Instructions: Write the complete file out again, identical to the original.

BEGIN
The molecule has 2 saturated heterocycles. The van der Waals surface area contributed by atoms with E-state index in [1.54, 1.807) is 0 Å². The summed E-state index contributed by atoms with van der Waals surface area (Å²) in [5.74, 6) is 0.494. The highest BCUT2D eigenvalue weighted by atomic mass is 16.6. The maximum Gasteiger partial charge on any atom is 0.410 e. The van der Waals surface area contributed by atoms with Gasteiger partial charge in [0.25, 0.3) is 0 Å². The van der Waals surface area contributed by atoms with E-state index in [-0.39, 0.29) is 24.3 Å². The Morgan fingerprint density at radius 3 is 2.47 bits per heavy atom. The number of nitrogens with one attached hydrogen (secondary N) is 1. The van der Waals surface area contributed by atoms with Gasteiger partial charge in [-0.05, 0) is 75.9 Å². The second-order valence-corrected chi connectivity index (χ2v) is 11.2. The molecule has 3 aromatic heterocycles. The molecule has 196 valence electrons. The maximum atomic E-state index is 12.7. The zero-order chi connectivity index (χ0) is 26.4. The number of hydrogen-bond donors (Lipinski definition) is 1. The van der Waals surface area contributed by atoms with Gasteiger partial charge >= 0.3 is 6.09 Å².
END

The molecule has 2 saturated heterocycles. The van der Waals surface area contributed by atoms with E-state index in [1.54, 1.807) is 0 Å². The summed E-state index contributed by atoms with van der Waals surface area (Å²) in [5.74, 6) is 0.494. The highest BCUT2D eigenvalue weighted by atomic mass is 16.6. The maximum Gasteiger partial charge on any atom is 0.410 e. The van der Waals surface area contributed by atoms with Gasteiger partial charge in [0.25, 0.3) is 0 Å². The van der Waals surface area contributed by atoms with E-state index in [-0.39, 0.29) is 24.3 Å². The Morgan fingerprint density at radius 3 is 2.47 bits per heavy atom. The number of nitrogens with one attached hydrogen (secondary N) is 1. The van der Waals surface area contributed by atoms with Gasteiger partial charge in [-0.05, 0) is 75.9 Å². The second-order valence-corrected chi connectivity index (χ2v) is 11.2. The molecule has 3 aromatic heterocycles. The molecule has 196 valence electrons. The maximum atomic E-state index is 12.7. The zero-order chi connectivity index (χ0) is 26.4. The number of hydrogen-bond donors (Lipinski definition) is 1. The van der Waals surface area contributed by atoms with Gasteiger partial charge >= 0.3 is 6.09 Å².